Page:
Preferred embodiments of the technology achieves explicit rejection signaling by sending a mode change rejection message with a redefined mode value from the compressor to the decompressor, and implicit rejection signaling by intentionally ignoring the requests for a predetermined period of time. There may also be embodiments with combined explicit and implicit rejection signaling.
Thus, by means of the messaging method according to the present techno1ogy a header compressor can either safely ignore a request from the decompressor or explicitly signal rejection of the mode change request. This makes it possible for the compressor to disable the transition to a particular mode if preferred considering different factors, including some unknown to the decompressor. It also enables compressor implementations that only support a subset of all operation modes for header compression. In particular, advantageous U/O-mode only implementations that are consistent with the ROHC specifications can be provided.
According to other aspects of the technology, a communication system and a header compressor unit are provided.
Header compression in accordance with the present techno1ogy offers the following advantages:
The invention, together with further objects and advantages thereof, is best understood by making reference to the following description and the accompanying drawings, in which:
In practice, most networks comprise multiple network nodes arranged in much more complex ways than in the basic example of
Header compression is typically used to reduce the required bandwidth of one or more links in the illustrated communication network and thereby improve its transmission efficiency and speed. In particular, wireless communication often requires such bandwidth reduction, but header compression can be useful for other links as well, including static/wired links. Generally, there is both a compressor and a decompressor on each end of a link where header compression is applied. In a wireless system these are often located in the mobile station 10 for the terminal end of the link 11 but could also be located e.g. on each side of a transceiver and receiver used as a relay. At the network side of the link 11 the compressor and decompressor can be arranged in one or more of the following nodes: a SGSN 16 or GGSN 17 for a GPRS-based packet data system, a Packet Data Serving Node (PDSN) (not shown) for a cdma2000 packet data system, or in the base station 12 or another node of the radio access network.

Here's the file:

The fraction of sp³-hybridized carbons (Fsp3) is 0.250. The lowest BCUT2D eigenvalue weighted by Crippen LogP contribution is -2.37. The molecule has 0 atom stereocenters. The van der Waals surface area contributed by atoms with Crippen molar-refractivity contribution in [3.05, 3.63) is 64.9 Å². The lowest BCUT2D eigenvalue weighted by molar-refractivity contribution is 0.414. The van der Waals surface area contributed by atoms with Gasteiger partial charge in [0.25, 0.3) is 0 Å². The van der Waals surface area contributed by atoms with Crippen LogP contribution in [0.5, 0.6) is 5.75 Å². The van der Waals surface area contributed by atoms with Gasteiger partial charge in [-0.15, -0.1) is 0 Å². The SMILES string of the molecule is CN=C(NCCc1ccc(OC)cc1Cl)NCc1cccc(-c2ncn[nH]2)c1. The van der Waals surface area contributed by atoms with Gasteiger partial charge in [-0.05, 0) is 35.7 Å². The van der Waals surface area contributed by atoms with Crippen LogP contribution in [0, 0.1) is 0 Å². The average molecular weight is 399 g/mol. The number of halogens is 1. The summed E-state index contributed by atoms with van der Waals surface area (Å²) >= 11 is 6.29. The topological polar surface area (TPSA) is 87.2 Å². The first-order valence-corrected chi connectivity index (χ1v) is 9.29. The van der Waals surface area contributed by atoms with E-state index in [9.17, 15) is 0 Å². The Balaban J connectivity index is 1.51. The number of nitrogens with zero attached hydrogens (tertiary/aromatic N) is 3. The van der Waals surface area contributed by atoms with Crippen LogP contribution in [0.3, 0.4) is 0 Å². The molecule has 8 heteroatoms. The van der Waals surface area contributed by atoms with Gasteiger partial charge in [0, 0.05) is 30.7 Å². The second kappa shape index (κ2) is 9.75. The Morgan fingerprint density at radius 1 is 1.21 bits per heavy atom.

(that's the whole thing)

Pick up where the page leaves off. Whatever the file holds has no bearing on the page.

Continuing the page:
Header compression basically relies on the recognition that many header fields of packets belonging to the same stream are constant or rarely changing, and full header fields therefore only have to be sent occasionally. Details and rules on header compression are provided in several header compressor protocols. In this disclosure focus will for exemplary purposes mainly lie on ROHC, but even though the present invention is very useful in conjunction with ROHC, and in particular the ROHC RTP, UDP and ESP profiles (RFC3095 ), the ROHC UDP-Lite profile , the ROHC IP-Only profile , the LLA profile (RFC 3242 ) as well as the R-mode extension to the LLA profile , it is in no way restricted thereto. Other current or future header compression schemes, ROHC or not, also lie within the scope of the invention.
As indicated in the background section, the specification for Robust Header Compression (RFC3095) states that “All ROHC implementations MUST implement and support all three modes of operation”. The mode transitions are to be performed as follows.
From U-mode to O-mode